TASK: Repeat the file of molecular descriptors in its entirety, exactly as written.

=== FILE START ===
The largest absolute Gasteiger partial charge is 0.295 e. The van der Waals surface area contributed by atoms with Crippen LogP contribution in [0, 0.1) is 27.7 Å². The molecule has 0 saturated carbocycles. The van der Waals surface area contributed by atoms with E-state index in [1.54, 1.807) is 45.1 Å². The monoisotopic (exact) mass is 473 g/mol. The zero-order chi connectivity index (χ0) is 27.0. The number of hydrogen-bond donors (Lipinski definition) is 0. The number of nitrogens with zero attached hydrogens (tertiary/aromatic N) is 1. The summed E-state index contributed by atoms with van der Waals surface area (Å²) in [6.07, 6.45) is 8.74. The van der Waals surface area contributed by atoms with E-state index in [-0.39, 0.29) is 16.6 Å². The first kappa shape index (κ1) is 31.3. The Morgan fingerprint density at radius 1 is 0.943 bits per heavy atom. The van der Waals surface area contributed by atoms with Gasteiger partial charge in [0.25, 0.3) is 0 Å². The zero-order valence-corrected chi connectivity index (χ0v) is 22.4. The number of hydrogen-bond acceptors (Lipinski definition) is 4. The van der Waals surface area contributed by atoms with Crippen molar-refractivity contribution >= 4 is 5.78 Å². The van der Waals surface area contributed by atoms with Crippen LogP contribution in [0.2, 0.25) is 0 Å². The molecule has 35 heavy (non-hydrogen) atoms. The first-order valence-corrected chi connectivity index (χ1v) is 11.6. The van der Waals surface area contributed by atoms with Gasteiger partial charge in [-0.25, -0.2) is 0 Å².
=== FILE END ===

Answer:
The largest absolute Gasteiger partial charge is 0.295 e. The van der Waals surface area contributed by atoms with Crippen LogP contribution in [0, 0.1) is 27.7 Å². The molecule has 0 saturated carbocycles. The van der Waals surface area contributed by atoms with E-state index in [1.54, 1.807) is 45.1 Å². The monoisotopic (exact) mass is 473 g/mol. The zero-order chi connectivity index (χ0) is 27.0. The number of hydrogen-bond donors (Lipinski definition) is 0. The number of nitrogens with zero attached hydrogens (tertiary/aromatic N) is 1. The summed E-state index contributed by atoms with van der Waals surface area (Å²) in [6.07, 6.45) is 8.74. The van der Waals surface area contributed by atoms with E-state index in [-0.39, 0.29) is 16.6 Å². The first kappa shape index (κ1) is 31.3. The Morgan fingerprint density at radius 1 is 0.943 bits per heavy atom. The van der Waals surface area contributed by atoms with Gasteiger partial charge in [0.25, 0.3) is 0 Å². The zero-order valence-corrected chi connectivity index (χ0v) is 22.4. The number of hydrogen-bond acceptors (Lipinski definition) is 4. The van der Waals surface area contributed by atoms with Crippen molar-refractivity contribution >= 4 is 5.78 Å². The van der Waals surface area contributed by atoms with Crippen LogP contribution in [0.2, 0.25) is 0 Å². The molecule has 35 heavy (non-hydrogen) atoms. The first-order valence-corrected chi connectivity index (χ1v) is 11.6. The van der Waals surface area contributed by atoms with Gasteiger partial charge in [-0.25, -0.2) is 0 Å².